- Anxiety or panic attacks
- Mood or behavior changes
- Impulsive behavior
- Increasing agitation or aggressiveness
- Blurred vision
- Problems with balance or eye movements
- Some instances of nausea, fever, or vomiting
Signs of addiction:
- Memory loss
- Loss of coordination
- Jerky movements
- Unusual eye movements
- Difficulty speaking
Signs of overdose:
- Weak or shallow breathing
- Blue-colored skin, lips, fingers, and toes
- Extreme confusion, drowsiness, or weakness
- Problems with balance or muscle movement
- Involuntary eye movements
- Increased seizures
Moreover, gabapentin reacts to other drugs and should never be mixed with opioids, cold or allergy medication, or muscle relaxers.
This drug does cause withdrawal symptoms which may start within 12 hours of last taking it.
- Body and stomach pain
- Heart palpitations
- Muscle twitching
- Light sensitivity
- Restless limb movements
Gabapentin and drug testing
Gabapentin is normally eliminated from the body forty-eight hours after last using the drug. However, the actual time frame varies from person to person for a variety of reasons.
- Dosage—extended-release tablets remain in the system longer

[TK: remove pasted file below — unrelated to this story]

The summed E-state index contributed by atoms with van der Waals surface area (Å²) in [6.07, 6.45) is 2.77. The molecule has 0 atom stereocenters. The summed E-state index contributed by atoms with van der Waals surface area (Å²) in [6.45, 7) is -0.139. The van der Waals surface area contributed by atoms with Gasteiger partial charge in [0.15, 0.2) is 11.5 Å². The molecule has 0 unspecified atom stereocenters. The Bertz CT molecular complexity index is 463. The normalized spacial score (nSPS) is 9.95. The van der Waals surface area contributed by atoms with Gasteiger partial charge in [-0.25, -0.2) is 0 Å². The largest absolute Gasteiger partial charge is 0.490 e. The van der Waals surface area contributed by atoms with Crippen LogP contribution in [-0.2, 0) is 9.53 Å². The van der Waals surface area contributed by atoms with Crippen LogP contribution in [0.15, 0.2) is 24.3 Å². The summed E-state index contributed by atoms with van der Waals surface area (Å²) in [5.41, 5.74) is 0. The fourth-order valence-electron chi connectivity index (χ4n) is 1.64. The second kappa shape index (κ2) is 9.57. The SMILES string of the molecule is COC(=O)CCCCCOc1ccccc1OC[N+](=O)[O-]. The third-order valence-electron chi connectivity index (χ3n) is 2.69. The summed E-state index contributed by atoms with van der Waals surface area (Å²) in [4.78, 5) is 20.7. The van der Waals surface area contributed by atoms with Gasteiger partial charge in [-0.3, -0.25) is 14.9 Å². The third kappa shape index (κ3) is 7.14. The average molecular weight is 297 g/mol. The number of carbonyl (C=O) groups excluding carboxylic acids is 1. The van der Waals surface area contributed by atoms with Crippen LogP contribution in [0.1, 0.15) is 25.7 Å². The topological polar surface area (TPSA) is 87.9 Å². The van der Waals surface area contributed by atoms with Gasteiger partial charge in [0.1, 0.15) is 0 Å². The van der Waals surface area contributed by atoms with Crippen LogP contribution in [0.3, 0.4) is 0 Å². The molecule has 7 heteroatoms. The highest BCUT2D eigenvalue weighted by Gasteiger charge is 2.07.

- Individual metabolism
- Body mass index (BMI)
- Overall health
Drug screens don’t typically identify gabapentin, however, employers can specifically add the drug to their screening panel—with one exception.
Blood drug test
Blood tests identify current impairment because they detect the parent drug. Employers usually reserve a blood test for post-accident scenarios due to the expense and short detection period. Blood tests identify gabapentin between five and seven hours after the drug is consumed.
Urine drug test
The urine drug test remains the most popular drug test on the market. It’s cost-effective and so commonplace that employees expect it when they learn of a company drug test.
Urine tests identify gabapentin in the system from one to three days.
Hair follicle drug test
Employers absorb the additional cost of the hair test when they want a more comprehensive result. Hair follicle drug tests identify any and all drug use for three months—gabapentin included.
Mouth swab drug test
Employers that hope to identify recent drug use often choose the mouth swab drug test. Currently, there isn’t a test panel for detecting gabapentin. However, it’s surely just a matter of time though as illicit use of the drug continues to rise.
The reason we drug test
The number one reason that employers create drug-free workplace policies is for safety’s sake. It’s our responsibility to make sure our employees are happy and remain healthy during their workday.
Drugs impair thinking and motor skills. People who use drugs put themselves and everyone around them at increased risk of being involved in an accident.
Furthermore, drug use lowers productivity, increases absenteeism, and medical costs increase too.
If gabapentin abuse is “trending” in your area, you can monitor it. Contact your drug testing company and they can easily add it to your panel. You can either replace something you currently test for or add it as a “plus one.”